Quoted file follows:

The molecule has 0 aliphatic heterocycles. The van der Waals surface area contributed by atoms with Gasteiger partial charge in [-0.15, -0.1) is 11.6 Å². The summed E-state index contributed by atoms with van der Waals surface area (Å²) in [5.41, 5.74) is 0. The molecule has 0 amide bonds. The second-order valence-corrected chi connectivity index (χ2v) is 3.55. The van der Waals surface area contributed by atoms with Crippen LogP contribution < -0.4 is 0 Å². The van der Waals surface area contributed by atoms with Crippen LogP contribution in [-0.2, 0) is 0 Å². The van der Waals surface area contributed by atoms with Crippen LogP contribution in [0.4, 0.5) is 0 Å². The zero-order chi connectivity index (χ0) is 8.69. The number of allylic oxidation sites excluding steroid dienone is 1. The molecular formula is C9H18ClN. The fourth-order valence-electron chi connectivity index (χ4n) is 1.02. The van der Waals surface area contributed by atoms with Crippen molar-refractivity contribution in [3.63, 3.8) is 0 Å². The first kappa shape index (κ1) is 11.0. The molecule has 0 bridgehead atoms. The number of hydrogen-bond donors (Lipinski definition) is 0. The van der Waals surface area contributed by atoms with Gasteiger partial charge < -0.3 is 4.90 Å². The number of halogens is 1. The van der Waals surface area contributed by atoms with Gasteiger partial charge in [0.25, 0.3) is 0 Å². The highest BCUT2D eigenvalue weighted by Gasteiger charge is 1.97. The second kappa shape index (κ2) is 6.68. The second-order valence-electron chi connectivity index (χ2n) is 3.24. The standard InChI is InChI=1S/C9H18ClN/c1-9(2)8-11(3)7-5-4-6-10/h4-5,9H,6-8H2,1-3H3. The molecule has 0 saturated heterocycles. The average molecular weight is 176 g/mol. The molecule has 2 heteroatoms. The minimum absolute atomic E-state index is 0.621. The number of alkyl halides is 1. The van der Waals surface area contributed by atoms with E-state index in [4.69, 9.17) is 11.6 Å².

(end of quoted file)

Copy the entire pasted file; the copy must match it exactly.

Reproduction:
The molecule has 0 aliphatic heterocycles. The van der Waals surface area contributed by atoms with Gasteiger partial charge in [-0.15, -0.1) is 11.6 Å². The summed E-state index contributed by atoms with van der Waals surface area (Å²) in [5.41, 5.74) is 0. The molecule has 0 amide bonds. The second-order valence-corrected chi connectivity index (χ2v) is 3.55. The van der Waals surface area contributed by atoms with Crippen LogP contribution < -0.4 is 0 Å². The van der Waals surface area contributed by atoms with Crippen LogP contribution in [-0.2, 0) is 0 Å². The van der Waals surface area contributed by atoms with Crippen LogP contribution in [0.4, 0.5) is 0 Å². The zero-order chi connectivity index (χ0) is 8.69. The number of allylic oxidation sites excluding steroid dienone is 1. The molecular formula is C9H18ClN. The fourth-order valence-electron chi connectivity index (χ4n) is 1.02. The van der Waals surface area contributed by atoms with Crippen molar-refractivity contribution in [3.63, 3.8) is 0 Å². The first kappa shape index (κ1) is 11.0. The molecule has 0 bridgehead atoms. The number of hydrogen-bond donors (Lipinski definition) is 0. The van der Waals surface area contributed by atoms with Gasteiger partial charge < -0.3 is 4.90 Å². The number of halogens is 1. The van der Waals surface area contributed by atoms with Gasteiger partial charge in [0.25, 0.3) is 0 Å². The highest BCUT2D eigenvalue weighted by Gasteiger charge is 1.97. The second kappa shape index (κ2) is 6.68. The second-order valence-electron chi connectivity index (χ2n) is 3.24. The standard InChI is InChI=1S/C9H18ClN/c1-9(2)8-11(3)7-5-4-6-10/h4-5,9H,6-8H2,1-3H3. The molecule has 0 saturated heterocycles. The average molecular weight is 176 g/mol. The molecule has 2 heteroatoms. The minimum absolute atomic E-state index is 0.621. The number of alkyl halides is 1. The van der Waals surface area contributed by atoms with E-state index in [4.69, 9.17) is 11.6 Å².